- Beat the 3 eggs in a mixing bowl until light, about 1 minute
- Add the one cup of sugar gradually, beating well between additions
- Beat for a minimum of 3-5 minutes, longer if by hand
- Add the vanilla and combine thoroughly
- Crush the anise seeds by putting them into a plastic bag and hitting them with a hammer or flat side of a meat tenderizer mallet
- Mix the flour, anise seeds and baking powder together in a separate bowl
- Gradually add the flour mixture to the egg mixture, and mix for another 5 minutes
It will be hard to handle with the mixer and may climb up your beaters. That’s ok.
This next part is super-important, too:
Line your cookie sheets with foil. Or you will never get them off.
Then drop the batter by 1/2 teaspoons onto the cookie sheets. Try to keep them small, they cook better and are crunchier when they are done. They will seem to look completely malformed and you will again wonder if you made them right. But you can see in the following photo that after a few minutes, the batter will spread slightly and flatten out all on its own:
You can put them very close together. Once they spread out while wet, they will not spread any more, even while baking.
Now you have to let them dry. Don’t skimp on the 18 hours. Like I said earlier, I left them out for 24 hours. The dry time is critical to the self-glazing process. Because as these cookies bake, the top needs to stay put as the rest of the cookie rises underneath it. And again like I said earlier – humidity MUST be below 50% for the entire drying time.
The next day, pre-heat your oven to 325 degrees. Bake them for about 12 minutes, until the bottoms just barely start to brown. Just pop them in the oven just as you left them on the cookie sheets yesterday. Once done, they won’t peel off of the foil until they are cooled for at least a few minutes. There will always be a little cookie residue, but if parts of the cookie are still sticking to the foil, wait a bit longer.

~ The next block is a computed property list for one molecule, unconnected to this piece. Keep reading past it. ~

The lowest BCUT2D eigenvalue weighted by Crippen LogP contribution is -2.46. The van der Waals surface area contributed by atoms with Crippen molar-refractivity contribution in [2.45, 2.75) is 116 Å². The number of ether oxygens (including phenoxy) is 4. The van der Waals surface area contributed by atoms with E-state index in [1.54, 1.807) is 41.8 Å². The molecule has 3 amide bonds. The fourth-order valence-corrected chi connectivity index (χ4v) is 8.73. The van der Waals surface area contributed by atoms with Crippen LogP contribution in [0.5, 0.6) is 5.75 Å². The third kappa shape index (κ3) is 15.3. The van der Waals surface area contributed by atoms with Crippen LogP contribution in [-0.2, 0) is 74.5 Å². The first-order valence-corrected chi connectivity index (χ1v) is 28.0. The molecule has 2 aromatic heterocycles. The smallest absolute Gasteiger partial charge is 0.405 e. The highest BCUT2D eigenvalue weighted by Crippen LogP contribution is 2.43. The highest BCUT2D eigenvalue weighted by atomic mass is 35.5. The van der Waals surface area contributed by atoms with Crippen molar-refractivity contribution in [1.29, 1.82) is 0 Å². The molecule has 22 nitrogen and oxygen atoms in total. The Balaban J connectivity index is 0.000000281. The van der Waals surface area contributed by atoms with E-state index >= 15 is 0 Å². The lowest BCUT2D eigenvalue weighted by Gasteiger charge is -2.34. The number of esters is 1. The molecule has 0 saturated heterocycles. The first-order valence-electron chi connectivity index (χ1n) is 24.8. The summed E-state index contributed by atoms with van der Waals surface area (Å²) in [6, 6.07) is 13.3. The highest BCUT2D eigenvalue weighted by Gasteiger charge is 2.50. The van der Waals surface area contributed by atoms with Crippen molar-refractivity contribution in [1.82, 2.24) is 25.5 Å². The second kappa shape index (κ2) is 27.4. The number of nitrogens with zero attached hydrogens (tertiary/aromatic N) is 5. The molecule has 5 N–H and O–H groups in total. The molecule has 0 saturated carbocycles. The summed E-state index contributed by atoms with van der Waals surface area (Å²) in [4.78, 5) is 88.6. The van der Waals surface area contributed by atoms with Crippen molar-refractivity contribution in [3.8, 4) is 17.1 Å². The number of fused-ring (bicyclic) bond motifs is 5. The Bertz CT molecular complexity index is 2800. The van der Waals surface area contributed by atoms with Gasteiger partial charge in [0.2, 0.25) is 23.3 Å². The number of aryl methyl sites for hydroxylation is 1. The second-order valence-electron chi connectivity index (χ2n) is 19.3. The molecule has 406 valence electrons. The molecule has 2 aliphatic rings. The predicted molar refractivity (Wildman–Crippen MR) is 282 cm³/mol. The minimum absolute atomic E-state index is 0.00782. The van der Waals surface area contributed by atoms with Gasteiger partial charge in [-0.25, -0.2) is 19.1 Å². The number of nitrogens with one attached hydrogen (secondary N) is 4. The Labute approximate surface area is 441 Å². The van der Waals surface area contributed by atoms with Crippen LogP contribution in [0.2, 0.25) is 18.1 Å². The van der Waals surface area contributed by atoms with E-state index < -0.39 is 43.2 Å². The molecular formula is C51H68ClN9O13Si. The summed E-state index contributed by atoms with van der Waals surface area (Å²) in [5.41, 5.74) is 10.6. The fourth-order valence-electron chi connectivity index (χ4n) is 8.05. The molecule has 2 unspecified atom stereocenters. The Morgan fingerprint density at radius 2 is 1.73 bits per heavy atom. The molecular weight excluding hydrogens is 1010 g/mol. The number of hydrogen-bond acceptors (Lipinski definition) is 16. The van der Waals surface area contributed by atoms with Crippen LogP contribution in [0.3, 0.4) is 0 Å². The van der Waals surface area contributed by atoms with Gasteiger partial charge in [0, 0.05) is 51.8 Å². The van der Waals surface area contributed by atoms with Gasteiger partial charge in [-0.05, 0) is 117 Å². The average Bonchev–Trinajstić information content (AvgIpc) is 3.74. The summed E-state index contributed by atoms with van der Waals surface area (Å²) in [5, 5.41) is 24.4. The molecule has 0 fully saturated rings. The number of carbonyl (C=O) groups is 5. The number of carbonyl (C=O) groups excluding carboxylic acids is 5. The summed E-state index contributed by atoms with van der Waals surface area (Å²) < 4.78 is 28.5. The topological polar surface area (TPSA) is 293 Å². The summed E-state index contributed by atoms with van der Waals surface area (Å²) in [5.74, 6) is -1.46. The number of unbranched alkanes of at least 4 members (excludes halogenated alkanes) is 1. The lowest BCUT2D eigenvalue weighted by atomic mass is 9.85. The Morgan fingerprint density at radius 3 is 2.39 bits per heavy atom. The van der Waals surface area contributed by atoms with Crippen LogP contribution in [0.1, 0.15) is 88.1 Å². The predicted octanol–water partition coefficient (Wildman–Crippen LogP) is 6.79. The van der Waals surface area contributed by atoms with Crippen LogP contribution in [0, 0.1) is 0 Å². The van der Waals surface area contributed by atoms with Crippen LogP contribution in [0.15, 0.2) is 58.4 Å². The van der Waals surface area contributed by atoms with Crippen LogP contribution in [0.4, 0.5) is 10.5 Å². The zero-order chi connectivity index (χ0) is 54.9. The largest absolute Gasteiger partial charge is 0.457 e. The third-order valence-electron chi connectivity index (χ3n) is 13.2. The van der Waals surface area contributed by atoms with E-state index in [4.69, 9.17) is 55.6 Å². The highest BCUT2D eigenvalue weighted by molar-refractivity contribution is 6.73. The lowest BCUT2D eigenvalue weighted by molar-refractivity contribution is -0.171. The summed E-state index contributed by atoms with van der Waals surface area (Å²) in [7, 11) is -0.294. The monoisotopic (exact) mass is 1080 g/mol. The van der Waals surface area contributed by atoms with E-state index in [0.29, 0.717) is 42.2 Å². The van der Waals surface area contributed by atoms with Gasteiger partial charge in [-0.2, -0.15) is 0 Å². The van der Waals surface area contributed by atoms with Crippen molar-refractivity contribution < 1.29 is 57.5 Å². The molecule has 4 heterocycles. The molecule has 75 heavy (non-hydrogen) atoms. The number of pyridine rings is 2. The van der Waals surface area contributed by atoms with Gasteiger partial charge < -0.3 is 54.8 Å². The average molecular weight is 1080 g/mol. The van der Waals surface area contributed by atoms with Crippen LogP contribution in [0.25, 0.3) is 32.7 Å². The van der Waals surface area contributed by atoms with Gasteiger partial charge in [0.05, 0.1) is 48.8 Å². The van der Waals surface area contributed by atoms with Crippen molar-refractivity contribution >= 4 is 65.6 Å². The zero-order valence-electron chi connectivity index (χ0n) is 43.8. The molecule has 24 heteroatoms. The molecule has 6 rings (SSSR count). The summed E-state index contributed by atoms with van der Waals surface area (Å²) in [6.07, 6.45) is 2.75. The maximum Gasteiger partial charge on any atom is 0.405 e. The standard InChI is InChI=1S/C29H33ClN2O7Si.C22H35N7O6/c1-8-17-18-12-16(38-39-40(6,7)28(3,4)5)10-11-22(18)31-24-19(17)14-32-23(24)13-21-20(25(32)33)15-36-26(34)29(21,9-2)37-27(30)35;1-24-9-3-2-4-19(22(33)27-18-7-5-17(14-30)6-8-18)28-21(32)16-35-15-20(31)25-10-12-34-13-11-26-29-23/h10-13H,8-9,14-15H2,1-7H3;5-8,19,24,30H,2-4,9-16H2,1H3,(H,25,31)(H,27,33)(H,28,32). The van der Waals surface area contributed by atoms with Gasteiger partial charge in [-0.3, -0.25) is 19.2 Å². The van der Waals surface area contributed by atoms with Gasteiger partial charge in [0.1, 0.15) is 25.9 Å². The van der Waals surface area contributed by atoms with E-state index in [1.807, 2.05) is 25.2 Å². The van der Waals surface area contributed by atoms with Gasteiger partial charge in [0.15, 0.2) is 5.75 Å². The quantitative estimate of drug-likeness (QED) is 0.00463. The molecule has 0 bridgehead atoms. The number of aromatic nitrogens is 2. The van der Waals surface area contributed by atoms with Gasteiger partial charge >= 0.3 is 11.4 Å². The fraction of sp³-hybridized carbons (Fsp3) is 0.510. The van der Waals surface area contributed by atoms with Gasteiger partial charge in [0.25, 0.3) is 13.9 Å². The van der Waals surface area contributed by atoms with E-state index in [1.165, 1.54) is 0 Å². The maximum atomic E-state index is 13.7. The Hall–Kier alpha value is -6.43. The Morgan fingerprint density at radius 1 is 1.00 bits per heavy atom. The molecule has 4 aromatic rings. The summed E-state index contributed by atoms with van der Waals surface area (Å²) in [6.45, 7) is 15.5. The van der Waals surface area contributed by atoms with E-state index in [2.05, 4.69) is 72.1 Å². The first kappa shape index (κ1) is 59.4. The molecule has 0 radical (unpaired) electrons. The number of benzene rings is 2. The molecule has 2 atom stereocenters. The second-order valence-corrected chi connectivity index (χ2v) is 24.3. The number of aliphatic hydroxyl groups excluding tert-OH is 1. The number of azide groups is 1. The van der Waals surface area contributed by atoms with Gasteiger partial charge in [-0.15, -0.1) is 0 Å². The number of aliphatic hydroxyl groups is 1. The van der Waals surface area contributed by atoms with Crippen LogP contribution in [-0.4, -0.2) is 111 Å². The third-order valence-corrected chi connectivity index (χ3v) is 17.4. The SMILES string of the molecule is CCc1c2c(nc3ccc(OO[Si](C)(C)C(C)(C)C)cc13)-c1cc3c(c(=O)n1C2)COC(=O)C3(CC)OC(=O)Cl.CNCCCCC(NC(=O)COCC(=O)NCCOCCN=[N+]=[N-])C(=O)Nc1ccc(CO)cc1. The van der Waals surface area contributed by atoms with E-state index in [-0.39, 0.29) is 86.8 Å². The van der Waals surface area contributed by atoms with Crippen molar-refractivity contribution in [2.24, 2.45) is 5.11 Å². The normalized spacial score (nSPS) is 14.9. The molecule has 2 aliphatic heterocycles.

Now, enjoy them. And you may find your son will sneak off with about half of them before you can even notice. Oh, wait. That was MY son.
- 1 cup sugar
- 3 eggs
- 1 tsp vanilla
- 2 cups all-purpose flour
- 1 tsp baking powder
- 1½ Tbsp crushed anise seeds
- Beat the 3 eggs in a mixing bowl until light, about 1 minute. Add the one cup of sugar gradually, beating well between additions. Beat for a minimum of 3-5 minutes, longer if by hand.
- Add the vanilla and combine thoroughly.
- Crush the anise seeds by putting them into a plastic bag and hitting them with a hammer or flat side of a meat tenderizer mallet.
- Mix the flour, anise seeds and baking powder together in a separate bowl.
- Gradually add the flour mixture to the egg mixture, and mix for another 5 minutes. It will be hard to handle with the mixer and may climb up your beaters. That’s ok.
- Line your cookie sheets with foil.
- Then drop the batter by ½ teaspoons onto the cookie sheets. Try to keep them small, they cook better and are crunchier when they are done.
- Let them dry for 18-24 hours.
- The next day, pre-heat your oven to 325 degrees. Bake them for about 12 minutes, until the bottoms just barely start to brown.